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I have this dream that there will be a sort of Sherlock Holmes event. Someone will look at this great pyramid of evidence that is building up and exclaim, ʻYes, Watson, I think I see it. By Jove, that must be it.” – James Peebles                                                                                                                                                                    

 

Summary

The carriers of the weak force are the Zº, W+, and W- bosons, but they are so massive that they decay very quickly, and cannot be detected, directly. Momentum and charge analysis of their secondary and/or tertiary decay products led to the discovery of the W± bosons. In the Standard Model of Particle Physics, W± bosons are distinct, because they are the only massive bosons of identical mass but opposite charge. This leads us to ask, are the W± bosons primary particles or the secondary decay products of some primary progenitor particle?

The answer may lie in replacing both charged W± bosons, with one uncharged Wº boson, in the Periodic Table of the Baryons, because this not only reconciles zero charge as a property that is common to all elementary bosons, it also predicts, within a 1.5% margin of error: that a 171 GeV energy well exists between the 4.5 GeV bottom quark and the 175.5 GeV top quark; that such energy well has an 85.5 GeV bottom that is located between the putative 81 GeV Wº boson and the 90 GeV Zº boson; that the proton and neutron have more massive counterparts in the second and third families of matter; and that all recognized and proposed baryons bear a rest mass relationship to each other and to all fundamental particles- e.g., not only does the rest mass of the third family equivalent of the first family proton (the putative troton), equal the sum of the rest masses of all non scalar fundamental particles (replacing the putative Wº for both W± bosons), but also the rest masses of all fundamental particles, which are less massive than the bottom quark, sum to the rest mass of the bottom quark, and the rest masses of all baryons or fundamental particles, which are more massive than the bottom quark (including the scalar Higgs boson), are divisible by the rest mass of the bottom quark.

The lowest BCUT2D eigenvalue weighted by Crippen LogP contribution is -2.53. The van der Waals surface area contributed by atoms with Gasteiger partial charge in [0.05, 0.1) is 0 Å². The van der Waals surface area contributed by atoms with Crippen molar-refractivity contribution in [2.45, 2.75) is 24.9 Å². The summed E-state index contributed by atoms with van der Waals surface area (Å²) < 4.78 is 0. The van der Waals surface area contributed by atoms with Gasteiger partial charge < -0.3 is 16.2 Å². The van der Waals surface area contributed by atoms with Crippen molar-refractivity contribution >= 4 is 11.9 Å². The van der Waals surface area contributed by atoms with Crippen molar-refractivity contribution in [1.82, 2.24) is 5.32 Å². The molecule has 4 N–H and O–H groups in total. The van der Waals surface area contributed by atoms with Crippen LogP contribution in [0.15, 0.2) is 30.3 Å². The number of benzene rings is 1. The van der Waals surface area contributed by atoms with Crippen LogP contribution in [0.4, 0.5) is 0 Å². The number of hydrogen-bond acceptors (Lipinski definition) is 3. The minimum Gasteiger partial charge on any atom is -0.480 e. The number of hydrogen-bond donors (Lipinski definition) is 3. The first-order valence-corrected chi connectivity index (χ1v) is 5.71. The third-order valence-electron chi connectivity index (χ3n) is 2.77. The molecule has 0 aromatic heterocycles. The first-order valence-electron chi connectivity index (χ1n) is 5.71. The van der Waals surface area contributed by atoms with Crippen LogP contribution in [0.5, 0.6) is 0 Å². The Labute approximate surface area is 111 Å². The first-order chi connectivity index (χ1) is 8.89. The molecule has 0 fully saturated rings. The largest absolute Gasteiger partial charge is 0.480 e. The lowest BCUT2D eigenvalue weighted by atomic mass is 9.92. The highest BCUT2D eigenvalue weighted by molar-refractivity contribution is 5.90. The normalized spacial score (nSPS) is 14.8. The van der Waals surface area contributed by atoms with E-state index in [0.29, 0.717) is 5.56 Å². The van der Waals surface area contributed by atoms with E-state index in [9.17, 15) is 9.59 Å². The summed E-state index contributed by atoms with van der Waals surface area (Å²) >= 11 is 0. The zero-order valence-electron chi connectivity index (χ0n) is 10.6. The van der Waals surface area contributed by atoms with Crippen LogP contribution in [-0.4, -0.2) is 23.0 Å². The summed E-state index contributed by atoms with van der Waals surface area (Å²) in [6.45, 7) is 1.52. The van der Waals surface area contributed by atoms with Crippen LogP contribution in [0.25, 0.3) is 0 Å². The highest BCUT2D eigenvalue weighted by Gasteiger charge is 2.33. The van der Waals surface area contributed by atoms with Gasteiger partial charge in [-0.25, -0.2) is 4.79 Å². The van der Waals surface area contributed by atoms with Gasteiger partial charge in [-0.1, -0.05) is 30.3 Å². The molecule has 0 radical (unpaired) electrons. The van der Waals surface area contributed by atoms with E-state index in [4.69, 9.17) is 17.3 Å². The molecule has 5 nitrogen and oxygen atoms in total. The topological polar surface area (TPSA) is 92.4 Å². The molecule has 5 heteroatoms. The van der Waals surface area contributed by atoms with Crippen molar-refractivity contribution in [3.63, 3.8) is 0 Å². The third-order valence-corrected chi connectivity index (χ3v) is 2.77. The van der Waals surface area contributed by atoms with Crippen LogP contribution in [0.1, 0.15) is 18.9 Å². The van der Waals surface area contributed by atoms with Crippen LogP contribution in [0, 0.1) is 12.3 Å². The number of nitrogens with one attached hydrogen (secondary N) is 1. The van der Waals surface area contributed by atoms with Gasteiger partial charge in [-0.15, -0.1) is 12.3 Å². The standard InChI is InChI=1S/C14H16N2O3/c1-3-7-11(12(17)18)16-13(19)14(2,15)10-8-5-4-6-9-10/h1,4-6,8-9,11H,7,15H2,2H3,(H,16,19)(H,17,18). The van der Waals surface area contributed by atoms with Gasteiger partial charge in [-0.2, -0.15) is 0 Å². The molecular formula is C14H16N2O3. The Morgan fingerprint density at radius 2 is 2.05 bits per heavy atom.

Abstract

The Periodic Table of the Baryons consists of raw data, which is assembled in a coherent fashion, is self-explanatory, and has an accompanying Table Worksheet, which shows how the terms of such Table were defined, the assumptions upon which it was based, and manner in which the conclusions were derived from those assumptions.

Worksheet 

Assumption one: Every first family composite particle has a more massive counterpart in the second and third families of matter. For example, there exists a second family baryonic equivalent of the first family neutron (two down quarks and one up quark), which we shall call the seutron (two strange quarks and one charm quark), a third family baryonic equivalent of the first family neutron and the putative second family seutron, which we shall call the beutron (two bottom quarks and one top quark), and so on, for all postulated second and third family baryons that are listed in the PERIODIC TABLE OF THE BARYONS.